Wisconsin residents may have heard that a landmark Americans with Disabilities Act case came to a close this week. The case involved a Texas turkey processor that ran a labor camp for mentally disabled men in Iowa for decades until the Des Moines Register brought the camp to the attention of state officials in 2009.
Earlier this week, a jury awarded each of 32 former employees of Henry’s Turkey Service $7.5 million, ending this sad case that shined a light on the abuse and discrimination suffered by hundreds of men at the camp over the years.
The employees were sent from Texas to live in a bunkhouse in rural Iowa while they worked at a turkey processing plant, which paid Henry’s Turkey Service to supply them under the terms of a contract that began in the 1970s.
In 2009, state officials learned that the bunkhouse included a number of unsafe and unsanitary conditions–including rodent and bug infestations, fire hazards and a leaky roof. They also learned that many of the men who lived there had medical problems that needed immediate attention. In addition to the poor living circumstances, the men were reportedly physically and verbally abused by their supervisors at home and at work.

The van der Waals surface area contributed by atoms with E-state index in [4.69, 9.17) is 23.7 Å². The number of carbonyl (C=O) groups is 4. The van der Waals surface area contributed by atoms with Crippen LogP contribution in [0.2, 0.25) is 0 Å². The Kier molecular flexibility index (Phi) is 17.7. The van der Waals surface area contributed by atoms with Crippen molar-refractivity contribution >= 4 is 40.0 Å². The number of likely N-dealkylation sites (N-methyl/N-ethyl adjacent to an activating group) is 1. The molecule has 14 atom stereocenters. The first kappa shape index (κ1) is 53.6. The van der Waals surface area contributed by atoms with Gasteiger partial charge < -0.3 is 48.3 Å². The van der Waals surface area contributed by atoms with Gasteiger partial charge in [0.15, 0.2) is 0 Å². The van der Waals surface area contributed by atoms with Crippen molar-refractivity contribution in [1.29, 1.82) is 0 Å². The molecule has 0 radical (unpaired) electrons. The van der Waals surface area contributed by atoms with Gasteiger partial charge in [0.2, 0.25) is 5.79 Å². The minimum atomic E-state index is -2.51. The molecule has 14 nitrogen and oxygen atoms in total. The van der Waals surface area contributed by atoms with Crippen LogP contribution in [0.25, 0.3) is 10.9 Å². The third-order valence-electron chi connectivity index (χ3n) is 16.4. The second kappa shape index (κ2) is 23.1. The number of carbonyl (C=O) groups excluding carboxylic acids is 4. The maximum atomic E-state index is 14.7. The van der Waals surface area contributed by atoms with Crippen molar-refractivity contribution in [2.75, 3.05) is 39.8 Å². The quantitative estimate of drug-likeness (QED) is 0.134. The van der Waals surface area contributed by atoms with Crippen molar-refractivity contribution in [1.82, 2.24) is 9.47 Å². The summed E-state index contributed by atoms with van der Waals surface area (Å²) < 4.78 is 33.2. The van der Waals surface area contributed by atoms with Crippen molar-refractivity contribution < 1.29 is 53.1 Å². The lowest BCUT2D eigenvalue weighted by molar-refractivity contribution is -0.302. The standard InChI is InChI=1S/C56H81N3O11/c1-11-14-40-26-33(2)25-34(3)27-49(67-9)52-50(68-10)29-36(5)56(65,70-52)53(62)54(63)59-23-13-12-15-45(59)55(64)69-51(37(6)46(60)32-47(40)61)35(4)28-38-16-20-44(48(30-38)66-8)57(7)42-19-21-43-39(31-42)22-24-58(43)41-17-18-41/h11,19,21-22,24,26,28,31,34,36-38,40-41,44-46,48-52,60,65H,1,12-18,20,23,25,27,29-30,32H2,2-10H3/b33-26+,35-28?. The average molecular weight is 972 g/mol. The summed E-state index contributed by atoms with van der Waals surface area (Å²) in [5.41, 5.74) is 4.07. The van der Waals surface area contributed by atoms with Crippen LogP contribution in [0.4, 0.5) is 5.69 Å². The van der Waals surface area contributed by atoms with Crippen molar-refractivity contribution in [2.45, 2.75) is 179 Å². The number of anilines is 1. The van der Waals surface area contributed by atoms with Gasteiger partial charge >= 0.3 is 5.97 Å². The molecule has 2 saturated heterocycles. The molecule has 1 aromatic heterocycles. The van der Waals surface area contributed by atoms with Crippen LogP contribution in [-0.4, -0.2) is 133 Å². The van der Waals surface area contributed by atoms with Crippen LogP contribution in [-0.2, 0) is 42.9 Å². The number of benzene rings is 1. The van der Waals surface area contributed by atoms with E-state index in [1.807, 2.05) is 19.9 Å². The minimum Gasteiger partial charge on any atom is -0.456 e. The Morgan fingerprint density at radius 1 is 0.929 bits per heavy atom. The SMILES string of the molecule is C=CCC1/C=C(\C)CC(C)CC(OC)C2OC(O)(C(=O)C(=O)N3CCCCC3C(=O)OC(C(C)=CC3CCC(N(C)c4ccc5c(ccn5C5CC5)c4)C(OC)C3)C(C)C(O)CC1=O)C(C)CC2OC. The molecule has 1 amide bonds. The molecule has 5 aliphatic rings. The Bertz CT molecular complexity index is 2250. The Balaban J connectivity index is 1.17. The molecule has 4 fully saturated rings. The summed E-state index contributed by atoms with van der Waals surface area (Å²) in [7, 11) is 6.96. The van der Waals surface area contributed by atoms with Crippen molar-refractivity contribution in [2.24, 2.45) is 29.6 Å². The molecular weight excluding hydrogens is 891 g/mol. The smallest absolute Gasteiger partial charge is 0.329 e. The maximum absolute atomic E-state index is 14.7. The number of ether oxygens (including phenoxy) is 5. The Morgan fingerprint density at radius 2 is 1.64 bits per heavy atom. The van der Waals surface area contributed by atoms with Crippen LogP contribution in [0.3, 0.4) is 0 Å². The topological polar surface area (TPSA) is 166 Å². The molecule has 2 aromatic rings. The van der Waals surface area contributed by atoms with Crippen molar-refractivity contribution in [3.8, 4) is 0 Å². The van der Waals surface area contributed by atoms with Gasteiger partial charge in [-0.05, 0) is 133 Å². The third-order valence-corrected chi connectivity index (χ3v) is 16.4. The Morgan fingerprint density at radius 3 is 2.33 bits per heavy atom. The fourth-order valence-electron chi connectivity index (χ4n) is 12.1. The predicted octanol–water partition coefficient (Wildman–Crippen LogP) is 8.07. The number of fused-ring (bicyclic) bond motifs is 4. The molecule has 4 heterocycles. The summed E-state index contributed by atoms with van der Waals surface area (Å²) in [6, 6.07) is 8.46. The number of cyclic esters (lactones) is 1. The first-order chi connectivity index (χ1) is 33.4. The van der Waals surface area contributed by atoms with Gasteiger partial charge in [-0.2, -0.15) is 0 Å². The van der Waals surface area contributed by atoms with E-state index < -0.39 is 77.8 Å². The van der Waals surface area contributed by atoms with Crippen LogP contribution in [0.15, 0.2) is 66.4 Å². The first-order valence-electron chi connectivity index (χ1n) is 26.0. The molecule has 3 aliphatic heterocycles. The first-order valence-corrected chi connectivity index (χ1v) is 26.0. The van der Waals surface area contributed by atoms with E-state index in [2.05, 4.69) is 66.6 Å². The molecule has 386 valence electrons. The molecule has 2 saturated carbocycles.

The U.S. Equal Employment Opportunity Commission sued the company when it learned of these major violations of the Americans with Disabilities Act and basic civil rights. The total verdict, which amounts to about $240 million, is the largest ever obtained by the EEOC, and possibly the largest verdict related to the Americans with Disabilities Act.
In addition to the physical abuse and egregious discrimination, the men were paid only $65 a week–or 41 cents an hour. A judge previously ordered the company to pay the men more than $1.3 million in back wages.
The case involved only 32 former employees because federal law limited it to include only the years 2007 to 2009.
it is unclear how much of the $240 million the victims in this case will actually receive as the company is now defunct.
This case should be a reminder to employers and employees that workers cannot be treated unfairly on the basis of a disability or percieved disability. American workers–disabled and non-disabled–have civil rights that must be both respected and protected.
Source: Des Moines Register, “Jury: $240 million for Atalissa workers,” May 1, 2013